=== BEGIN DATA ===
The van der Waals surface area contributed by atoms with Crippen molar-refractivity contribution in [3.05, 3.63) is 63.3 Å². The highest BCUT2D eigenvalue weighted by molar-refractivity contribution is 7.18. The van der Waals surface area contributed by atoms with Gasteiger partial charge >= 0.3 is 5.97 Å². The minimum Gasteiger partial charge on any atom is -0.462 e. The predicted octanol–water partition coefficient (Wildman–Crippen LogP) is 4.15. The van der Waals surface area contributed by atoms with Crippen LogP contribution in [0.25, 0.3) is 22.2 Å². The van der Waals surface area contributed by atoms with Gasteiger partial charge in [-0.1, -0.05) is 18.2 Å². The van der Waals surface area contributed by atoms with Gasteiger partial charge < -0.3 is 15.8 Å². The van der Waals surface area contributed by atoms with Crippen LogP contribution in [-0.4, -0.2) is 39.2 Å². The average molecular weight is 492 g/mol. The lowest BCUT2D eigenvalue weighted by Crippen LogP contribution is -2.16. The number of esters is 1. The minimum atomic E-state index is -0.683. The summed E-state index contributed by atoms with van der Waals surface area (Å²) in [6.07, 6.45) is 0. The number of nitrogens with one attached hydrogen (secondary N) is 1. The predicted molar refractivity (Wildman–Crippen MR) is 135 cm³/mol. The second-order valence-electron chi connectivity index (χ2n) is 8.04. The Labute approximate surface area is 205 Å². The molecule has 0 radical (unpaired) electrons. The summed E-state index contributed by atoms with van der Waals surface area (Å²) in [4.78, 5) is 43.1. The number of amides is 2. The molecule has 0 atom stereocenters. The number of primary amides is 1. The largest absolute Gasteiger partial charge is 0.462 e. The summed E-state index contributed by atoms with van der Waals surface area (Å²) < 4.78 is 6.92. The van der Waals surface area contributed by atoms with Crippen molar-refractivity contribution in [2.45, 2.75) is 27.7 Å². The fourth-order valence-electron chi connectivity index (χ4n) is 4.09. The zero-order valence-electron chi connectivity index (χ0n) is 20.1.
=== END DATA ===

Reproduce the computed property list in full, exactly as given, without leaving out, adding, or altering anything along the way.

The van der Waals surface area contributed by atoms with Crippen molar-refractivity contribution in [3.05, 3.63) is 63.3 Å². The highest BCUT2D eigenvalue weighted by molar-refractivity contribution is 7.18. The van der Waals surface area contributed by atoms with Gasteiger partial charge >= 0.3 is 5.97 Å². The minimum Gasteiger partial charge on any atom is -0.462 e. The predicted octanol–water partition coefficient (Wildman–Crippen LogP) is 4.15. The van der Waals surface area contributed by atoms with Crippen LogP contribution in [0.25, 0.3) is 22.2 Å². The van der Waals surface area contributed by atoms with Gasteiger partial charge in [-0.1, -0.05) is 18.2 Å². The van der Waals surface area contributed by atoms with Gasteiger partial charge < -0.3 is 15.8 Å². The van der Waals surface area contributed by atoms with Crippen LogP contribution in [-0.4, -0.2) is 39.2 Å². The average molecular weight is 492 g/mol. The lowest BCUT2D eigenvalue weighted by Crippen LogP contribution is -2.16. The number of esters is 1. The minimum atomic E-state index is -0.683. The summed E-state index contributed by atoms with van der Waals surface area (Å²) in [6.07, 6.45) is 0. The number of nitrogens with one attached hydrogen (secondary N) is 1. The predicted molar refractivity (Wildman–Crippen MR) is 135 cm³/mol. The second-order valence-electron chi connectivity index (χ2n) is 8.04. The Labute approximate surface area is 205 Å². The molecule has 0 radical (unpaired) electrons. The summed E-state index contributed by atoms with van der Waals surface area (Å²) in [4.78, 5) is 43.1. The number of amides is 2. The molecule has 0 atom stereocenters. The number of primary amides is 1. The largest absolute Gasteiger partial charge is 0.462 e. The summed E-state index contributed by atoms with van der Waals surface area (Å²) < 4.78 is 6.92. The van der Waals surface area contributed by atoms with Crippen molar-refractivity contribution in [2.45, 2.75) is 27.7 Å². The fourth-order valence-electron chi connectivity index (χ4n) is 4.09. The zero-order valence-electron chi connectivity index (χ0n) is 20.1.